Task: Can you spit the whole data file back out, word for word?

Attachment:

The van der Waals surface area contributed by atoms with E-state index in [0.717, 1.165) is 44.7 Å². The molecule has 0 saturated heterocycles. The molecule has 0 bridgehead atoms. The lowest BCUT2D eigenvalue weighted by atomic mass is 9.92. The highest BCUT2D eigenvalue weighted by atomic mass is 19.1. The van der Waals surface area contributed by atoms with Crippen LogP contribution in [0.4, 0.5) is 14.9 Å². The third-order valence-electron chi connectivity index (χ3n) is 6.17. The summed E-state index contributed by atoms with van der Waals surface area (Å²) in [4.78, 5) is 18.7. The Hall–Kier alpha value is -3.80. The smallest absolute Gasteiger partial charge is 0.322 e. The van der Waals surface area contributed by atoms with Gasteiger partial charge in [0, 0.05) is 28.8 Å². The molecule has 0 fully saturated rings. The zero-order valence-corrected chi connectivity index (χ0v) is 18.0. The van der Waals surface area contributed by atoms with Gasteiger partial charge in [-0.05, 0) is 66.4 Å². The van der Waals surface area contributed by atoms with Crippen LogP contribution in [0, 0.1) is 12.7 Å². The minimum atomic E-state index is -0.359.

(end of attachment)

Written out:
The van der Waals surface area contributed by atoms with E-state index in [0.717, 1.165) is 44.7 Å². The molecule has 0 saturated heterocycles. The molecule has 0 bridgehead atoms. The lowest BCUT2D eigenvalue weighted by atomic mass is 9.92. The highest BCUT2D eigenvalue weighted by atomic mass is 19.1. The van der Waals surface area contributed by atoms with Crippen LogP contribution in [0.4, 0.5) is 14.9 Å². The third-order valence-electron chi connectivity index (χ3n) is 6.17. The summed E-state index contributed by atoms with van der Waals surface area (Å²) in [4.78, 5) is 18.7. The Hall–Kier alpha value is -3.80. The smallest absolute Gasteiger partial charge is 0.322 e. The van der Waals surface area contributed by atoms with Gasteiger partial charge in [0, 0.05) is 28.8 Å². The molecule has 0 fully saturated rings. The zero-order valence-corrected chi connectivity index (χ0v) is 18.0. The van der Waals surface area contributed by atoms with Gasteiger partial charge in [-0.05, 0) is 66.4 Å². The van der Waals surface area contributed by atoms with Crippen LogP contribution in [0, 0.1) is 12.7 Å². The minimum atomic E-state index is -0.359.